So it's best to close the objects as soon as you're done, as in:
Statement s = conn.CreateStatement();
ResultSet rs = s.executeQuery(...);
use the data ...
Unfortunately, once you start involving exceptions in the code, you want to try to ensure that you close your objects in all exit paths from your function, so you start writing try blocks and finally blocks, and putting your close calls in your finally blocks.
And then it becomes more of a mess because the close calls themselves can throw exceptions, so you have to put the close calls in try blocks, and pretty soon your finally-try-close-catch logic seems like it's overwhelming your actual database execution logic in your program.
It's the bane of all JDBC programmers, and it's been with us for a decade or more, ever since JDBC was invented.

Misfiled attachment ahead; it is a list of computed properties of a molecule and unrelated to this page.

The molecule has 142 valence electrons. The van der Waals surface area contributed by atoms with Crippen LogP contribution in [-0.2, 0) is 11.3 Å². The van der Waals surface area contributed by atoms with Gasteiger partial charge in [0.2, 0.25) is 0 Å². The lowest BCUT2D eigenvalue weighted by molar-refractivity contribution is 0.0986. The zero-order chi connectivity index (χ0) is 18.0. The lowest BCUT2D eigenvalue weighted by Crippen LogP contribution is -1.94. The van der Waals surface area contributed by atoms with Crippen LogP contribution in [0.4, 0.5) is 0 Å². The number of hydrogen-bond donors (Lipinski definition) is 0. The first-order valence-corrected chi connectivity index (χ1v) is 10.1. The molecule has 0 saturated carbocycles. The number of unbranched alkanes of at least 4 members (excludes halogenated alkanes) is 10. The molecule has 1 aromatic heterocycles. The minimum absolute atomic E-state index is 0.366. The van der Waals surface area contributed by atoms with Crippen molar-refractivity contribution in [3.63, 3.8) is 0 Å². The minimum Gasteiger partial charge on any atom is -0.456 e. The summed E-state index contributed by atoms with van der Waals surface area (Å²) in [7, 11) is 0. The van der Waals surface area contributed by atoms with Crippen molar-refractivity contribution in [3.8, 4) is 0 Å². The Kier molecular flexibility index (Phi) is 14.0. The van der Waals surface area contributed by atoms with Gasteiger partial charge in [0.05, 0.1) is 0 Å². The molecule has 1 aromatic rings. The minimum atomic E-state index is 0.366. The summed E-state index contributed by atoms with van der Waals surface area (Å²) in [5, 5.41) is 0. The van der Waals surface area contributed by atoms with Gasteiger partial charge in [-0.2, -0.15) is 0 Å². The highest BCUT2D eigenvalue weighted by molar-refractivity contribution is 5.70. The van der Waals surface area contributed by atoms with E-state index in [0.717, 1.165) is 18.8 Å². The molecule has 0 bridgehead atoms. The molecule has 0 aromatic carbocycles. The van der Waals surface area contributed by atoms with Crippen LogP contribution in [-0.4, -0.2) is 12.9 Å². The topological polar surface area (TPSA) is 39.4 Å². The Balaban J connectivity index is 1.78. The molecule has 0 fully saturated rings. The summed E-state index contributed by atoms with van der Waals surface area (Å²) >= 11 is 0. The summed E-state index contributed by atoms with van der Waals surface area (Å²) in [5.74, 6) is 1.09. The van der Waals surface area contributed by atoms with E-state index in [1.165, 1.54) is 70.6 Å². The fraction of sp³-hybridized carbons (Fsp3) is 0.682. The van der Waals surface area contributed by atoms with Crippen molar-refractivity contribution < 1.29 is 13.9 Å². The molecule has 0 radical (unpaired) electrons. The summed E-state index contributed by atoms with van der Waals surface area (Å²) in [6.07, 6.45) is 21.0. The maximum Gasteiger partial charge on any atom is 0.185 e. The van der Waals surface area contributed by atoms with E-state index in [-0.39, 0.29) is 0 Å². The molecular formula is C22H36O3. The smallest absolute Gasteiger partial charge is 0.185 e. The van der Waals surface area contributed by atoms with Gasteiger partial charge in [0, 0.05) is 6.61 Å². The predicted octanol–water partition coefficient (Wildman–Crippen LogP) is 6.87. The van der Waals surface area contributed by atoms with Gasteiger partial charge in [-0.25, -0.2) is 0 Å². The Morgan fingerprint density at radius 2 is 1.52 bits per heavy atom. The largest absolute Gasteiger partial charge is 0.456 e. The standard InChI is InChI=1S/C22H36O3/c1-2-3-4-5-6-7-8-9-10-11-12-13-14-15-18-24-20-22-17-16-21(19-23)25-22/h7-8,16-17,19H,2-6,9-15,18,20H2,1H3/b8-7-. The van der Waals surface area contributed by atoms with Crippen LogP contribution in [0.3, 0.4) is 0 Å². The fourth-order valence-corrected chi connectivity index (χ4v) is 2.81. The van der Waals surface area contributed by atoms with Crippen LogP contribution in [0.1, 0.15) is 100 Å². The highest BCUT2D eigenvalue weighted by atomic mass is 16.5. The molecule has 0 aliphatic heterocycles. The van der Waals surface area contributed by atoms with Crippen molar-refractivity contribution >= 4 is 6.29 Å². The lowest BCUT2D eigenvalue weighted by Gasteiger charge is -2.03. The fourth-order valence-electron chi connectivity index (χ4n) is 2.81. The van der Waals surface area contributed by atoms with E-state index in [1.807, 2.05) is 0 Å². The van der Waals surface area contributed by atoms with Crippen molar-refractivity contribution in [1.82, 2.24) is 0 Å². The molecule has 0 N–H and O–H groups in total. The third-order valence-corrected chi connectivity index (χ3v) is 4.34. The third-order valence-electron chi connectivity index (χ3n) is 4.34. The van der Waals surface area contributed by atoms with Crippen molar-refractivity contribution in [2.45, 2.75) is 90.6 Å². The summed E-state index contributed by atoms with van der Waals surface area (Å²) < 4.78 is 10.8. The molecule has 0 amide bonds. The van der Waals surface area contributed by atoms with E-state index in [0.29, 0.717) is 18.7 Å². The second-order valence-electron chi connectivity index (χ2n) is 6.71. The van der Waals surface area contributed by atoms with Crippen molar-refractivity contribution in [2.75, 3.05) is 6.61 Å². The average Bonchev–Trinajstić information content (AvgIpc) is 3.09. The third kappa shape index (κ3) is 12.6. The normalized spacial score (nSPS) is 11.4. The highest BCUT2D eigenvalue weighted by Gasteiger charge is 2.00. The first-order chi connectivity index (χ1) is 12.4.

But hope springs eternal! One of the features that is still alive in the ever-delayed, volatile, unpredictable release that JDK 1.7 has become is known as "try-with-resources", and it promises to greatly reduce this JDBC PITA.
If you want to learn more about try-with-resources, you'll need to know that it's described under Project Coin: Automatic Resource Management, or you can go read the original spec by Joshua Bloch.
Or, if you just want to see how much better this makes the life of the average JDBC programmer, here's a nice short essay by Arul Dheslaseelan with code blocks to illustrate.